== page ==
I just finished reading Quiet by Susan Cain

She talks in depth about the new obsession for group work or ‘groupthink’ and how this is shaping our workplaces with a bias towards the gregarious and extroverted.

It forces those who are not this way inclined into uncomfortable situations, where there is a high chance that they are not as productive as they could be.

I am working through some layouts for a small office scheme at the moment and the following questions have arisen thanks to Susan;

-What if we gave introverted personalities the chance to just be themselves for a time?

-Can they find a quiet corner to do things their way?

-Can we allow for people to have to opt-in to group space, not just be thrown into the public arena without choice?

-Can we do all this and not effect the extroverted, the people who really need connection, conversation and contact with others to be at their best?

-As designers, how can we convince our clients that what they have read about the benefits of open plan working, team working, and dread to think ‘brainstorming’, might not be all its cracked up to be for the modern workplace.

One answer to my planning problem might lie close to home.

This is the terrace where I live. Its quite unique in that we have a shared lawn (underneath which is the original cobbled street).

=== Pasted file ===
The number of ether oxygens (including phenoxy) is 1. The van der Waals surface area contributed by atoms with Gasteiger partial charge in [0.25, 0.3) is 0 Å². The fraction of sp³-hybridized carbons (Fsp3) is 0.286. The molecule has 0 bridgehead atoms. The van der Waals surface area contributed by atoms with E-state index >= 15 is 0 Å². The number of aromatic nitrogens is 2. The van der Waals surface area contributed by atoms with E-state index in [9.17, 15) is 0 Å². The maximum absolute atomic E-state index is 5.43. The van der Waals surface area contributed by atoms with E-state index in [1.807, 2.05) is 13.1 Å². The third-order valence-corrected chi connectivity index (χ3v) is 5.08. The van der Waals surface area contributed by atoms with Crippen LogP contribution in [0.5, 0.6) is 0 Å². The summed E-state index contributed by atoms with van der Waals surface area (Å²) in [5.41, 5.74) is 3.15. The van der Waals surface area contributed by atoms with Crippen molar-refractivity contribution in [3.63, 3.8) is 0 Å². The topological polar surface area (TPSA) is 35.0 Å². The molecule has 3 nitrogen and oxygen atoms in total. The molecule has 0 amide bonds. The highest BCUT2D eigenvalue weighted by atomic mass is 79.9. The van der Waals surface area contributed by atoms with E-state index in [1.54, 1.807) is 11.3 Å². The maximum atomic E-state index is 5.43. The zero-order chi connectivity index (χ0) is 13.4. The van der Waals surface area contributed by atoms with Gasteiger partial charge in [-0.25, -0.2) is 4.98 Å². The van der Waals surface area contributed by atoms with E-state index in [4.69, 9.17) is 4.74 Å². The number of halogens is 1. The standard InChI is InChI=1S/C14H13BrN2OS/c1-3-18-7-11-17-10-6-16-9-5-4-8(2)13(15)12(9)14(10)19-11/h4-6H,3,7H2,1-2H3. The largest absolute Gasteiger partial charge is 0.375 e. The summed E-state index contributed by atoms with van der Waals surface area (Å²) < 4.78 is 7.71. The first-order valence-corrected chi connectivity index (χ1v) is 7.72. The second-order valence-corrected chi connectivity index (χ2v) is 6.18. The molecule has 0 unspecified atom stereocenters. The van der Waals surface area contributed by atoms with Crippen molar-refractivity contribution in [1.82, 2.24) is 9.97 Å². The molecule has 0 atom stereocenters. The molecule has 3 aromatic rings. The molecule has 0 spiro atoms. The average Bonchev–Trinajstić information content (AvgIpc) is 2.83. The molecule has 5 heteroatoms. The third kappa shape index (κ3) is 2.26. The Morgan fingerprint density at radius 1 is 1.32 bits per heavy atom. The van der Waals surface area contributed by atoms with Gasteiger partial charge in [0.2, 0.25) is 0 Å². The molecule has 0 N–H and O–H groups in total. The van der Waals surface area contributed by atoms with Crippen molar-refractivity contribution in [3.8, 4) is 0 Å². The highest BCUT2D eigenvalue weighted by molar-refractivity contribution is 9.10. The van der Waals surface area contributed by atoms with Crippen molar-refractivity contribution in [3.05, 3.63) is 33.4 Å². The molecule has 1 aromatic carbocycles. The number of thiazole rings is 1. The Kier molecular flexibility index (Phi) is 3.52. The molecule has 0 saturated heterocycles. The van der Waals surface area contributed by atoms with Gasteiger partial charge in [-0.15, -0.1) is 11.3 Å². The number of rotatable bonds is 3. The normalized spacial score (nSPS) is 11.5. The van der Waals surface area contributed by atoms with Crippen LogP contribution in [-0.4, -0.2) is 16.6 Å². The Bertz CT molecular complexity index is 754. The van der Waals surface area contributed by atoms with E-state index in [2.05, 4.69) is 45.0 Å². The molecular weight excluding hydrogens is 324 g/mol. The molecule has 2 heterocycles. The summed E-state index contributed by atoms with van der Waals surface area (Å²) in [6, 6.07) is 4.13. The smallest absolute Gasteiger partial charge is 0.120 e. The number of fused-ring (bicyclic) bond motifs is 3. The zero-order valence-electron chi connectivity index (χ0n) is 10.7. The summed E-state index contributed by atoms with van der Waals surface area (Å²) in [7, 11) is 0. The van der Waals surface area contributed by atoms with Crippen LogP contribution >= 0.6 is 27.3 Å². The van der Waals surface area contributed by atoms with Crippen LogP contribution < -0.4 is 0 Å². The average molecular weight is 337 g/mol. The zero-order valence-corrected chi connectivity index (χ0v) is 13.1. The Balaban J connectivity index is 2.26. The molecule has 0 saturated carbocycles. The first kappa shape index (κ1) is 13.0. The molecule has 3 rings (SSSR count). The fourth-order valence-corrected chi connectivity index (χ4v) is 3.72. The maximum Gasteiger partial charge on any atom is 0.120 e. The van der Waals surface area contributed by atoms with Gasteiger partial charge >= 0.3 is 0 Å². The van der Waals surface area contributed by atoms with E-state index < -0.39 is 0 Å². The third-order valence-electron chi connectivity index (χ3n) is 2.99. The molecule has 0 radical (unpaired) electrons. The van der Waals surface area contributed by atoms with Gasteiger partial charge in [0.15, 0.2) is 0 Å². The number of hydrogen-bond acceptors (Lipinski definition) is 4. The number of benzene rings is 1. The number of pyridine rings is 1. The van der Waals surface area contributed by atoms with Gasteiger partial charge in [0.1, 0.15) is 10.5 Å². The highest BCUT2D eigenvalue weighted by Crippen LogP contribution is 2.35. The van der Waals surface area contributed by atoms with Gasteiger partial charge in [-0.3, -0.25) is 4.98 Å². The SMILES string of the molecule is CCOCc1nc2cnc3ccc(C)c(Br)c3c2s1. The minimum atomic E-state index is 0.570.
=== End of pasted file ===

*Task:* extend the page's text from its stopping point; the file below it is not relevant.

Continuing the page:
Each member of the terrace has a ‘terrace job’. It might be the painting the gate or mowing the lawn. There is a collective responsibility.

The grass is the space where we mix, play, party, relax. The older residents have seen several generations of kids grow up here. Ours kids are the latest installment.

One step back from the grass are the small front gardens, where the unwritten rule is ‘I’m here with my family or friends’. If someone is here, they want leaving alone except for a quick hello.

Once step back from here is the house, the private space where you can retreat if you like.

Terrace Plan_Wordpress

I have a suspicion that lawn does tempt the quieter types outside anyway, the lesson perhaps being that if you provide private space for escape, even introverts will join the party for a while.


Leave a Comment

Error: Please check your entries!